Truth and Movies

Zappa

Review by Erik Nielsen @_noteriknielsen

Directed by

Alex Winter

Starring

Frank Zappa Pamela Des Barres Steve Vai

Anticipation.

A woman once bought me a beer because she said I looked like Frank Zappa. I’ve been waiting for this ever since.

Enjoyment.

An incredible amount of information to digest. Zappa’s genius is exhausting.

In Retrospect.

Your heart and mind will be full because of the life this man lived.

Alex Winter directs this expansive portrait of the self-styled rock god, for hardcore fans and skeptics alike.

To the American mainstream, Frank Zappa will always be an artistic anomaly. He was restlessly creative – in the studio and outside it – and his work remains distinctive because of the varied and complex sounds he created. His voice, musical persona and political beliefs have never been so carefully considered as in Alex Winter’s profile of the rock legend.

Although he’s not quite up to the task of making the documentary in a style that’s audacious or as abrasive as Zappa was, Winter leaves no stone unturned, bringing us from Zappa’s days as a greeting card artist to the final moments of his classical compositions. Winter allows family members, collaborators and former bandmates (of which there were quite a few) to be forthcoming about what it was like to live and work with someone as exhausting as Zappa. Ex-wife Gail speaks of having to deal with her husband’s infidelities on tour, while Frank also confessed to having ‘the clap’.

Zappa demanded perfection from the carousel of bandmates he enlisted across the 57 albums he made during his lifetime. He always wrote the music and lyrics, and his fierce creative control saw him undermine anyone who wanted to contribute. Manifesting his desire to retain absolute creative freedom, Zappa broke away from Warner Brothers to create his own label, Bizarre Records. Yet to Zappa, money was simply a tool and a resource. He wasn’t interested in profit – later in his life he used the earnings from his biggest hit, ‘Valley Girl’, to pay the London Philharmonic Orchestra to perform music he composed, admitting he didn’t care if anyone heard it.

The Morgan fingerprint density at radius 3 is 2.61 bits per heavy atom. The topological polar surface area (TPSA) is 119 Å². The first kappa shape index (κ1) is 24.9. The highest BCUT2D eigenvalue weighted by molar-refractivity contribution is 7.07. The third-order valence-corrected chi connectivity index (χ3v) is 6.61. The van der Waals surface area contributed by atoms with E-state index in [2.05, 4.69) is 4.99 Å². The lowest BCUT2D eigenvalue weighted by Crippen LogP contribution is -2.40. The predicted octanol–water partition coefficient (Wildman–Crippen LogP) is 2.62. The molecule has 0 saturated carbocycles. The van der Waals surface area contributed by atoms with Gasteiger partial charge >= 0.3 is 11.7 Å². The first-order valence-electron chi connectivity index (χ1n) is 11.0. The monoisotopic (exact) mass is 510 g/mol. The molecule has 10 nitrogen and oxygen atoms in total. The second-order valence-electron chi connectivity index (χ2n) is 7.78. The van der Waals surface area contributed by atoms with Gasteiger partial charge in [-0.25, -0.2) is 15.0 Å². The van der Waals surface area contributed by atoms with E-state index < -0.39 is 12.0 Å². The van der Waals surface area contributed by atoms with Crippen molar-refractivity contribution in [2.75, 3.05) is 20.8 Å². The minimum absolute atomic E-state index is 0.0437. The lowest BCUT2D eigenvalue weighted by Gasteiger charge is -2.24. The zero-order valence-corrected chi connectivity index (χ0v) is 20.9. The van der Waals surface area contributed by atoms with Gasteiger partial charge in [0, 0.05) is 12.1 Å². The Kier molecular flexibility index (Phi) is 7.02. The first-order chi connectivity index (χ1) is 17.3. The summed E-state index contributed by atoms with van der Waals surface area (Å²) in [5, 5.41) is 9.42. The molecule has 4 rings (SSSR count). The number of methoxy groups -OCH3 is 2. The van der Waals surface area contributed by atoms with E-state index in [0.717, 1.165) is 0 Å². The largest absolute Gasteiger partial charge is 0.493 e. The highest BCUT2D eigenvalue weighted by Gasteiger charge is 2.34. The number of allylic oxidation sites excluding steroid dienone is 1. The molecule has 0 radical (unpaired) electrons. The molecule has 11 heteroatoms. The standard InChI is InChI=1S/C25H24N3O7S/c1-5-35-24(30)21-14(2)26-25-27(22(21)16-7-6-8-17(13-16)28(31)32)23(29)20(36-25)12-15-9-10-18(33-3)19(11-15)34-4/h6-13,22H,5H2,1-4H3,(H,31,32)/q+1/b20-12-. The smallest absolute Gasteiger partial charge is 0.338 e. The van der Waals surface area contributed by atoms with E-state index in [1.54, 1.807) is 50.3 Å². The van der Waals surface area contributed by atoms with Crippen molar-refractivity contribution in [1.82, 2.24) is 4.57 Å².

Zappa’s affirmations of artistic freedom extended beyond the realm of his musical contributions, even shifting into the political arena. He was at the forefront of defending musicians’ rights to freedom of expression, and campaigned against government censorship in the 1980s. Zappa used whatever cultural cache he had at the time to turn the Reagan era on its head, invading the living rooms of suburban Americans and espousing his views in a cool rage. Winter does a great job of fleshing out this side of Zappa, especially for those who may be turned off by his music.

Zappa eventually became a symbol of freedom – so much so that when former Czechoslovakia broke from Soviet control during the Velvet Revolution, they invited Zappa to be their cultural ambassador and to play a live show. The film opens and closes with a brief excerpt from this concert, underlining just what Zappa’s artistry and voice meant to so many people.

Published 26 Nov 2020

Tags: Alex Winter Frank Zappa

Anticipation.

A woman once bought me a beer because she said I looked like Frank Zappa. I’ve been waiting for this ever since.

Enjoyment.

An incredible amount of information to digest. Zappa’s genius is exhausting.

In Retrospect.

Your heart and mind will be full because of the life this man lived.

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